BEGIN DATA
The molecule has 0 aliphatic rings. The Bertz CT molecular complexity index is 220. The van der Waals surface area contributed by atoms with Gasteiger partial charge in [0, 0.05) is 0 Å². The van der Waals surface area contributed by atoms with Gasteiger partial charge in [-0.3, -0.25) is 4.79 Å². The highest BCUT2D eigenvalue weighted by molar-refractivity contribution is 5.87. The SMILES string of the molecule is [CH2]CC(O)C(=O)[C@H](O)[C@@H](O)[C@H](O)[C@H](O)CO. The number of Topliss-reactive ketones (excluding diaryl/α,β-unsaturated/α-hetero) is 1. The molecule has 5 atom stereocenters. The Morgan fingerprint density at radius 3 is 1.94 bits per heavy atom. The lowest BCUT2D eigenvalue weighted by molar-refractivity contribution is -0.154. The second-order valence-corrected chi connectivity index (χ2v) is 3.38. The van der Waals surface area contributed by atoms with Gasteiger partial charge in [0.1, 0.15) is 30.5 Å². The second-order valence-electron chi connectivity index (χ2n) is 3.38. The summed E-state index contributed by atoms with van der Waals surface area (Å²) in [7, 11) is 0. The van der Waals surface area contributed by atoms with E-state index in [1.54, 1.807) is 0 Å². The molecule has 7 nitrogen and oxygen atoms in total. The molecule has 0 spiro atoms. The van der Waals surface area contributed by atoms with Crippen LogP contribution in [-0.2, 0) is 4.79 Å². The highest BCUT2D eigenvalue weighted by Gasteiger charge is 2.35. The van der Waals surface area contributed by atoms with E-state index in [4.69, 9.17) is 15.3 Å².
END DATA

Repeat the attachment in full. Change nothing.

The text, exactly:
The molecule has 0 aliphatic rings. The Bertz CT molecular complexity index is 220. The van der Waals surface area contributed by atoms with Gasteiger partial charge in [0, 0.05) is 0 Å². The van der Waals surface area contributed by atoms with Gasteiger partial charge in [-0.3, -0.25) is 4.79 Å². The highest BCUT2D eigenvalue weighted by molar-refractivity contribution is 5.87. The SMILES string of the molecule is [CH2]CC(O)C(=O)[C@H](O)[C@@H](O)[C@H](O)[C@H](O)CO. The number of Topliss-reactive ketones (excluding diaryl/α,β-unsaturated/α-hetero) is 1. The molecule has 5 atom stereocenters. The Morgan fingerprint density at radius 3 is 1.94 bits per heavy atom. The lowest BCUT2D eigenvalue weighted by molar-refractivity contribution is -0.154. The second-order valence-corrected chi connectivity index (χ2v) is 3.38. The van der Waals surface area contributed by atoms with Gasteiger partial charge in [0.1, 0.15) is 30.5 Å². The second-order valence-electron chi connectivity index (χ2n) is 3.38. The summed E-state index contributed by atoms with van der Waals surface area (Å²) in [7, 11) is 0. The van der Waals surface area contributed by atoms with E-state index in [1.54, 1.807) is 0 Å². The molecule has 7 nitrogen and oxygen atoms in total. The molecule has 0 spiro atoms. The van der Waals surface area contributed by atoms with Crippen LogP contribution in [-0.2, 0) is 4.79 Å². The highest BCUT2D eigenvalue weighted by Gasteiger charge is 2.35. The van der Waals surface area contributed by atoms with E-state index in [4.69, 9.17) is 15.3 Å².